Future Earth Coasts

FEC Dialogue with Female Scientist: Ms. Viola van Onselen

‘To dare cross boundaries and look beyond your discipline/niche to collaborate and solve issues together with other scientists or stakeholders. ’

—— Ms. Viola van Onselen


Viola van Onselen is a PhD candidate at department of Geography at the National Taiwan Normal University (Taipei, China). She is interested in various management approaches to coastal zone issues around the world, in terms of how human decisions have affected the natural landscape, biodiversity and vulnerability of these coastal environments and explore how sustainable approaches, like Nature-based Solutions, can increase the resilience of coastal zones.


Q: What skills and qualities does scientific research require?

A: When embarking on a PhD  I discovered that a huge part of developing your own project is to first consider what you stand for, what you value and what you like to do next in your career. This really helped finding my own identity through my research work. My research is focused on hazard risk reduction and sustainable methods to reduce the impacts of climate change. I realised that to me it is very important to have an impact with my research, that extends beyond the scientific community and can contribute to a healthier society and environment.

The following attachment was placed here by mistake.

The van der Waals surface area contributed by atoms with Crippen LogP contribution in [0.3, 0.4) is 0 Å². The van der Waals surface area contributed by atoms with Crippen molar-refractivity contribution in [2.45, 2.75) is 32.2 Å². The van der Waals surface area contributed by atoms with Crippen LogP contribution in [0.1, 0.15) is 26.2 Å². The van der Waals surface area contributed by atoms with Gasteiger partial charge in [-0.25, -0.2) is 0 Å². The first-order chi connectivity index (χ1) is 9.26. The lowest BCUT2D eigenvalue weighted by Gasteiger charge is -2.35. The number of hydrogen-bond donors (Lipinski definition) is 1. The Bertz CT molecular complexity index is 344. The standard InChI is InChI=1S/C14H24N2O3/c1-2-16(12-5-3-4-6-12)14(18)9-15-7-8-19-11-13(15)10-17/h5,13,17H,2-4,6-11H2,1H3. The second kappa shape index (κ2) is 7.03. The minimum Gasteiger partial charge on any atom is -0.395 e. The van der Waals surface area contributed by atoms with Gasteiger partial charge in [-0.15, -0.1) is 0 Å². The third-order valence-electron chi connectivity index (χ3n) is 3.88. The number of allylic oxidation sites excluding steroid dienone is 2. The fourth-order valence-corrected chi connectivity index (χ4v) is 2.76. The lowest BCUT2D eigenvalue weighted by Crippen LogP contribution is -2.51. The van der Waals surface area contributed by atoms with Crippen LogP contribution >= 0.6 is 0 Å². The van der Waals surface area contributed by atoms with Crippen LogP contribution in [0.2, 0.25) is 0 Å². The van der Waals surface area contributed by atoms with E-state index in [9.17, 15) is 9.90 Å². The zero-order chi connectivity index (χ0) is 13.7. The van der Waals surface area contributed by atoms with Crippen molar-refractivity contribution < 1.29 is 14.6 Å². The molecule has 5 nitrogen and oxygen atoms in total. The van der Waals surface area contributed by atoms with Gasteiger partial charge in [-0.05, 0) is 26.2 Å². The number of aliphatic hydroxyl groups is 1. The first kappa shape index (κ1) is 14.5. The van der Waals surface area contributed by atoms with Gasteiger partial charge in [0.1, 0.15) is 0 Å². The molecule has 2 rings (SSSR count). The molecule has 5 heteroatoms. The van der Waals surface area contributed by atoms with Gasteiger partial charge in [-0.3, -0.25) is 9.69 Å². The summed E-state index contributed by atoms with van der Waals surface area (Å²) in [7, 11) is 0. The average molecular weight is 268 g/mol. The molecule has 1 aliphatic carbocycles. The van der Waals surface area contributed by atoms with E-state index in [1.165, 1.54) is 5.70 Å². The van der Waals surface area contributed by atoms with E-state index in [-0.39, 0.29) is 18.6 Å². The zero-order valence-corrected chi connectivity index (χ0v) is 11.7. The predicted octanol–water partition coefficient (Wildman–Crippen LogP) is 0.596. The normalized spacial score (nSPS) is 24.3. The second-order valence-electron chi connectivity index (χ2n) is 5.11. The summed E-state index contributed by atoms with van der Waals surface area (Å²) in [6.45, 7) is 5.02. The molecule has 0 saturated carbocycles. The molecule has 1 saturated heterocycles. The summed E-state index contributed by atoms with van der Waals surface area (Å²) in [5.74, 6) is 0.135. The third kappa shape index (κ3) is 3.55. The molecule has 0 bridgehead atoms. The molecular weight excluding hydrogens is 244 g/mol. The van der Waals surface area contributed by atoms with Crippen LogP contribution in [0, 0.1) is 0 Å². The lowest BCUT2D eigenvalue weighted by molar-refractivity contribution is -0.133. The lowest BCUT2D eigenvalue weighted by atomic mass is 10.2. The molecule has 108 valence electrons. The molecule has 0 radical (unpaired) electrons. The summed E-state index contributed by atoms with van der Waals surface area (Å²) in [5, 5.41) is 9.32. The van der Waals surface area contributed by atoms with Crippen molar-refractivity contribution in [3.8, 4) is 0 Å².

Some skills I highly value:

  • Commitment and persistence; research projects can have setbacks, take a long time, need a different angle, etc. You need to be committed and take responsibility to get results.
  • Critical and analytical skills; you often need to switch quickly, learn new things in a short time span, be critical of errors of yourself and peers, be curious and ask lots of questions.
  • Communication skills; since research projects become increasingly inter-and multidisciplinary, communication is a huge factor for the successful outcomes. I have the feeling this skill often seems to be undervalued.

Moreover, I would say a skill any scientist should require is to dare cross boundaries and look beyond your discipline/niche to collaborate and solve issues together with other scientists or stakeholders.


Q: How do you manage your time?
A: Planning is a huge factor to get through any PhD project. I learned that there are so many things that can come your way when you’re working in academia; from data analysis projects, to teaching, paper publications or other writing opportunities, etc. I have agreed to many small side-projects, also to get more funding for my PhD. That is why my plans changed all the time in the beginning. Arranging funding and proposal writing also is a big part of your work as a scientist, resulting in numerous obligations. All these activities need proper time management. I have weekly, monthly and yearly plans, but to manage my time efficiently, a huge part of my Monday mornings is prioritizing tasks for the upcoming week, now that I plan to finish my PhD.

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